The bow whose arrow points directly at wolf star is accompanied by white tiger which symbolizes the west. The administrative function of the mortuary vessel relates to banditry, war and protection. It was believed that Wolf was used to govern against thievery and looting of the barbarian Xiongnu who fought with the Han people on the Western China. Twinkles of wolf star symbolized banditry and shifts in position will indicate Xiongnu will be on the war path. The mounted anchor symbolized the eternal image of nomadic people of Eurasian steppes. The mortuary vessel (Hu) was considered a milestone in the Chinese painting.
- 2. Large tortoise
Shantung province has plenty of sculptured stones of Han dynasty. The love for nature and its beauties led to decorations and sculpturing of various animals such as armed frogs, tortoises like the one in Figure 3, beasts, winged dragons, beasts among others.
The big tortoise like the one in Figure 3 was used as a pedestal tablet used for commemorating important events like funeral complexes of Chinese Emperors and dignitaries. It represents the finest discoveries from the Shang marble sculpture and the stone carvings of the Han dynasty that existed in animal figures buffaloes, birds and sacrificial victims. The impression was derived the monumental feeling and the engraved geometric and zoomorphic designs.
- 3. Figurines
The clay molded figurines excavated from Chinese tombs provided plenty of information about how people lived and the kind of beliefs they held before the duration of Confucius. Prior to Confucius, masters were buried with their slaves, servants and belongings because they believed that the dead will continue with their earthly lifestyle. Most figurines took after animals like pigs, goats, camels, farm life, dancers and watch towers among others.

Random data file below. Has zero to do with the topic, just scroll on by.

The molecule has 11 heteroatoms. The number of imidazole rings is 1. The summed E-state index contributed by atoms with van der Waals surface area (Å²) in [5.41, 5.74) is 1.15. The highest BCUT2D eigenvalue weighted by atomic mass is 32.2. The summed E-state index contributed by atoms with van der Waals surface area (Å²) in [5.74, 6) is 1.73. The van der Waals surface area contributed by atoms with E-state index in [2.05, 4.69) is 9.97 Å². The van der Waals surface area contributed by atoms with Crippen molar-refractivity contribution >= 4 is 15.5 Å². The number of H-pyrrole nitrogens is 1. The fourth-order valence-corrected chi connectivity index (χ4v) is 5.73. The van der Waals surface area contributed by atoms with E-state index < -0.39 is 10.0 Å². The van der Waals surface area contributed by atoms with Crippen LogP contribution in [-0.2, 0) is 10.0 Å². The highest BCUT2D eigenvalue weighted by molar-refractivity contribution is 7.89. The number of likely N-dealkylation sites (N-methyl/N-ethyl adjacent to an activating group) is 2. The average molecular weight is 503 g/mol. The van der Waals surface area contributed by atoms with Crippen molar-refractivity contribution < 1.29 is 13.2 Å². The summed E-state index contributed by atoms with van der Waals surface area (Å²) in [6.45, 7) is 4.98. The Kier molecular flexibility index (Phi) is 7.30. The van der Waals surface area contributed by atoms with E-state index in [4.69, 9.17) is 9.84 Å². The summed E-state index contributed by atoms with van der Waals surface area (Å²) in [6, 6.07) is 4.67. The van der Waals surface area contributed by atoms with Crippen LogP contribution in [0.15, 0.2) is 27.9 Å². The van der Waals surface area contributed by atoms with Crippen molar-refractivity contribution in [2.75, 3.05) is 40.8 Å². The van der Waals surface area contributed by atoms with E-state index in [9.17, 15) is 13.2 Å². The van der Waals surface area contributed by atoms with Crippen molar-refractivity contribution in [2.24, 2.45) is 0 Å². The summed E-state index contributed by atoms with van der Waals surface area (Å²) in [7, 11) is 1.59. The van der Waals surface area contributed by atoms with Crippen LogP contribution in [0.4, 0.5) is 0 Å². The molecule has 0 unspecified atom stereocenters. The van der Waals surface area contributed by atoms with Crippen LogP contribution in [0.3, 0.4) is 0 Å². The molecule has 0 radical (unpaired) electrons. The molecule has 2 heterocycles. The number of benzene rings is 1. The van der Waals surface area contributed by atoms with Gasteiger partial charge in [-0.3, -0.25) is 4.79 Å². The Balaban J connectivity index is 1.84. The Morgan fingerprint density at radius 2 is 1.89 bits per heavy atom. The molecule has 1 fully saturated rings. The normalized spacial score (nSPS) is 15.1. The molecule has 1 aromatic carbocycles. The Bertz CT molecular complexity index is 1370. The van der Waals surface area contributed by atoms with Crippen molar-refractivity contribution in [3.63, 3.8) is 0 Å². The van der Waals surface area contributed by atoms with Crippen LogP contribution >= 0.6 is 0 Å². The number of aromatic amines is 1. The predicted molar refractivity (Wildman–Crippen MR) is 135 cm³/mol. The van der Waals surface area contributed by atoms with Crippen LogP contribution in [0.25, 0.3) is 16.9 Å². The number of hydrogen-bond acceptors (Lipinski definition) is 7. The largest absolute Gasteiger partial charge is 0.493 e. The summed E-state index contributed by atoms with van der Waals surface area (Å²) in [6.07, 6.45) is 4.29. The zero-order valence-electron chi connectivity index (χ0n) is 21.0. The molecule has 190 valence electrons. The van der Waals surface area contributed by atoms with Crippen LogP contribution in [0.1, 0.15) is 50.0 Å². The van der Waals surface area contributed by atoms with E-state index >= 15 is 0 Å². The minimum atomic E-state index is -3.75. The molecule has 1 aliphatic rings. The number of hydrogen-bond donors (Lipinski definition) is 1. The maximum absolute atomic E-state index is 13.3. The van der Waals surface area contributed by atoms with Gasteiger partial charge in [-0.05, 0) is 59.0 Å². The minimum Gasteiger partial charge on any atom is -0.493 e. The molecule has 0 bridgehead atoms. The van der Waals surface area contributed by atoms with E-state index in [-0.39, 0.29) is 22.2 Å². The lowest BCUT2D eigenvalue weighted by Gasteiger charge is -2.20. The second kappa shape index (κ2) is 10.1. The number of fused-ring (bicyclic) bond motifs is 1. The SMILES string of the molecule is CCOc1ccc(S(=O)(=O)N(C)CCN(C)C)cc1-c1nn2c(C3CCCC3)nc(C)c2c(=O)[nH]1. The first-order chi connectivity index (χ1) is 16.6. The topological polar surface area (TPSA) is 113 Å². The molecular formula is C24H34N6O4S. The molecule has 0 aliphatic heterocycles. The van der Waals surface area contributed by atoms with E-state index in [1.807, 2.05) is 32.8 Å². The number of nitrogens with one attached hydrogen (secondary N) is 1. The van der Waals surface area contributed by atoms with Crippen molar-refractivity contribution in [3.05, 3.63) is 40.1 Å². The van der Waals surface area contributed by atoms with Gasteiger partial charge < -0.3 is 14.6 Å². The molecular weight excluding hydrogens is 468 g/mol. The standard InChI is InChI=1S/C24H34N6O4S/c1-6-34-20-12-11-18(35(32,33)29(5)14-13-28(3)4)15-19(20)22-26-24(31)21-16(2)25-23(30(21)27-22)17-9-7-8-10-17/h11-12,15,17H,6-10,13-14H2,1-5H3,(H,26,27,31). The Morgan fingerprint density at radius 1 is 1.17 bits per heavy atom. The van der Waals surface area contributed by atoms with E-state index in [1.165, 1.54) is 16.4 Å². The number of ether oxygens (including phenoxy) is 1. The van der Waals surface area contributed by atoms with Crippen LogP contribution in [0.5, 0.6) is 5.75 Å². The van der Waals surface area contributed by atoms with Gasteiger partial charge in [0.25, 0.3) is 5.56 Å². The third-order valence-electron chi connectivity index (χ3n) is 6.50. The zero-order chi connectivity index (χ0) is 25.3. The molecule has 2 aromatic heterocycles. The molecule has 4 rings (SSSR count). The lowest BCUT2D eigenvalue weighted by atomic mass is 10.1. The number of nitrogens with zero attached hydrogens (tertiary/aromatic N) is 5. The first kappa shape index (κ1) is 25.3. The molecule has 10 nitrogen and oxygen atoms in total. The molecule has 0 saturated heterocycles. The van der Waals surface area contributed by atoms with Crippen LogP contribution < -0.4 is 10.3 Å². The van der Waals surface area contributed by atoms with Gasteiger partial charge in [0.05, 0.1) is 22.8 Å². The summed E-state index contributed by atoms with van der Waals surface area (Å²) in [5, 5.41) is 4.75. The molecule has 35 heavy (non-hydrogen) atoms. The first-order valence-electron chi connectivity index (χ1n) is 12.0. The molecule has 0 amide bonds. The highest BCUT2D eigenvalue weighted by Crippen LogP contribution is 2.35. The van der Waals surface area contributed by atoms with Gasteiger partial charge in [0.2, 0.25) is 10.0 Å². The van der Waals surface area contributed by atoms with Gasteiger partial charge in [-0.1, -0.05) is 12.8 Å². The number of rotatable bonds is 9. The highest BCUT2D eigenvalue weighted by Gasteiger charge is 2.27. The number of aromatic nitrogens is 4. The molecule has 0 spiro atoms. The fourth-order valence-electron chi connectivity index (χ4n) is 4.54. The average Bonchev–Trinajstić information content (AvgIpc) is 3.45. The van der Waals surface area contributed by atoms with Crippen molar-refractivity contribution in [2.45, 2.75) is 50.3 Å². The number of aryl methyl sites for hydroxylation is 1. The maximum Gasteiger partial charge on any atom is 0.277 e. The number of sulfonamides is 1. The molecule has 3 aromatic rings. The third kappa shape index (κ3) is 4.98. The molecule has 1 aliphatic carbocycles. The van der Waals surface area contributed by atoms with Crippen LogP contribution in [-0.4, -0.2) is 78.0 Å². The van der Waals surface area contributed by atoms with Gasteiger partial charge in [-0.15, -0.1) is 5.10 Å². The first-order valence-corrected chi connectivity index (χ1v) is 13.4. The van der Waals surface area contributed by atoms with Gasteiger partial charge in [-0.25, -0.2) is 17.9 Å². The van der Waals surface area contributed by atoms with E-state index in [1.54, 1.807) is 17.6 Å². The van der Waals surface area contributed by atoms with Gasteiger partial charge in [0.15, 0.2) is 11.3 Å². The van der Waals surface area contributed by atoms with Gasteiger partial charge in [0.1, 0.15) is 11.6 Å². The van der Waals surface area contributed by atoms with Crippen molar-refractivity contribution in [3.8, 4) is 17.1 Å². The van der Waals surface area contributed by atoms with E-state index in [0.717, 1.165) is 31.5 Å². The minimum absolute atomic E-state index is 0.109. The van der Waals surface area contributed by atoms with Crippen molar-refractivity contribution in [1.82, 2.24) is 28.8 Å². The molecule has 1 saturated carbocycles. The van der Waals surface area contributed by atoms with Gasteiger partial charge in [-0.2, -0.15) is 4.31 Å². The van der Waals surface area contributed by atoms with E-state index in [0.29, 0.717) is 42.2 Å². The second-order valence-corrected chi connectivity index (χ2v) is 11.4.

- 4. Hu Vase and cover and Ceramics ware of the Qin and Han dynasties
It was typically molded with mythical beast mask handles painted red and white pigments with bands used for scrolling clouds and various geometric patterns. This vase was typically used for rituals and burials.These ritual vessels existed in various sizes and were actually grouped according to use in in various sacrifices. These vessels are believed to be used for cooking food which was extracted by spirits and the residents who participated later ate the residues. It is believed that such pottery like the one in could be common in Neolithic pottery.
The above ceramics was found Qin and Han dynasties molded from gray clay. Hard clay was used for making commonly used wares while soft clay used for making decoration including making funeral objects. Apart from those used for daily activities, the ceramics were largely rare funeral objects.
- 5. Terracotta Mingqi pottery
The mingqi pottery in was special models of buildings that exhibited the superb expressions of Chinese architecture. It was unearthed in one of the towns of Han dynasty. The Han pottery models were actually predated the wooden ones. The mingqi is considered more of a symbol than a ritual emblem. They were considered part of private paraphernalia in the burial ceremonies and special token from the family members. This terracotta model is a symbol of opulence since the rich lived in such multi-storied houses that could even accommodate animals.
Studies have shown that there was a connection between the bronze age and Neolithic pottery since techniques for stamping designs on pottery was influenced by bronze age. The resultant designs on pottery included the magnificent urn made from stoneware which could be found in Freer gallery. The luxury pottery of the Han dynasty was used to furnish homes of the wealthy merchants, royals, nobles and other senior officials. The superb porcelain artworks of the Han dynasty bear much influence on the modern art. The Chinese culture of the Han dynasty remains the most influential and widespread culture across the world.